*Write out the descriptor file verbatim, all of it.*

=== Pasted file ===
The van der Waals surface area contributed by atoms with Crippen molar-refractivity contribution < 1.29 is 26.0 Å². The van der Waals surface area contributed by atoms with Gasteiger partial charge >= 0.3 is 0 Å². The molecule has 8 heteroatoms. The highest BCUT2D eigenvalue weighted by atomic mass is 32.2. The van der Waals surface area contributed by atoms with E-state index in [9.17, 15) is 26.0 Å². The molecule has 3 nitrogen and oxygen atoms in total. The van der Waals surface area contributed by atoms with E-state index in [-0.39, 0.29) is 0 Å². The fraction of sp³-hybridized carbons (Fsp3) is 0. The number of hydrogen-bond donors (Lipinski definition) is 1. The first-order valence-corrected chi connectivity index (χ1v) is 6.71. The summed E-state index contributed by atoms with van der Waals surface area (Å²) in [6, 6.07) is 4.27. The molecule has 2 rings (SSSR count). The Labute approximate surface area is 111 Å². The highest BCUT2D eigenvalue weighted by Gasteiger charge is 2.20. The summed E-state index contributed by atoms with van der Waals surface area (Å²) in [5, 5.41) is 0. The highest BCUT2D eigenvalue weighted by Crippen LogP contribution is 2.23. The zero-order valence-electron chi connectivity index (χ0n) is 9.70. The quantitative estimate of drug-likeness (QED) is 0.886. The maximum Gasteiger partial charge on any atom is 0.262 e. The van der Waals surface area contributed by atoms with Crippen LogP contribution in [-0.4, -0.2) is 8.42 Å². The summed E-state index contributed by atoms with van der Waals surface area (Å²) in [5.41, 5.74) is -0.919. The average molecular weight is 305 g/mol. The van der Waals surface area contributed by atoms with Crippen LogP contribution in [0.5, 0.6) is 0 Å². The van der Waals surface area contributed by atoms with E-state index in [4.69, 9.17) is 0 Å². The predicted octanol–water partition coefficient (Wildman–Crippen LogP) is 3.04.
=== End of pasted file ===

The van der Waals surface area contributed by atoms with Crippen molar-refractivity contribution < 1.29 is 26.0 Å². The van der Waals surface area contributed by atoms with Gasteiger partial charge >= 0.3 is 0 Å². The molecule has 8 heteroatoms. The highest BCUT2D eigenvalue weighted by atomic mass is 32.2. The van der Waals surface area contributed by atoms with E-state index in [9.17, 15) is 26.0 Å². The molecule has 3 nitrogen and oxygen atoms in total. The van der Waals surface area contributed by atoms with E-state index in [-0.39, 0.29) is 0 Å². The fraction of sp³-hybridized carbons (Fsp3) is 0. The number of hydrogen-bond donors (Lipinski definition) is 1. The first-order valence-corrected chi connectivity index (χ1v) is 6.71. The summed E-state index contributed by atoms with van der Waals surface area (Å²) in [6, 6.07) is 4.27. The molecule has 2 rings (SSSR count). The Labute approximate surface area is 111 Å². The highest BCUT2D eigenvalue weighted by Gasteiger charge is 2.20. The summed E-state index contributed by atoms with van der Waals surface area (Å²) in [5, 5.41) is 0. The highest BCUT2D eigenvalue weighted by Crippen LogP contribution is 2.23. The zero-order valence-electron chi connectivity index (χ0n) is 9.70. The quantitative estimate of drug-likeness (QED) is 0.886. The maximum Gasteiger partial charge on any atom is 0.262 e. The van der Waals surface area contributed by atoms with Crippen LogP contribution in [-0.4, -0.2) is 8.42 Å². The summed E-state index contributed by atoms with van der Waals surface area (Å²) in [5.41, 5.74) is -0.919. The average molecular weight is 305 g/mol. The van der Waals surface area contributed by atoms with Crippen LogP contribution in [0.5, 0.6) is 0 Å². The van der Waals surface area contributed by atoms with E-state index in [4.69, 9.17) is 0 Å². The predicted octanol–water partition coefficient (Wildman–Crippen LogP) is 3.04.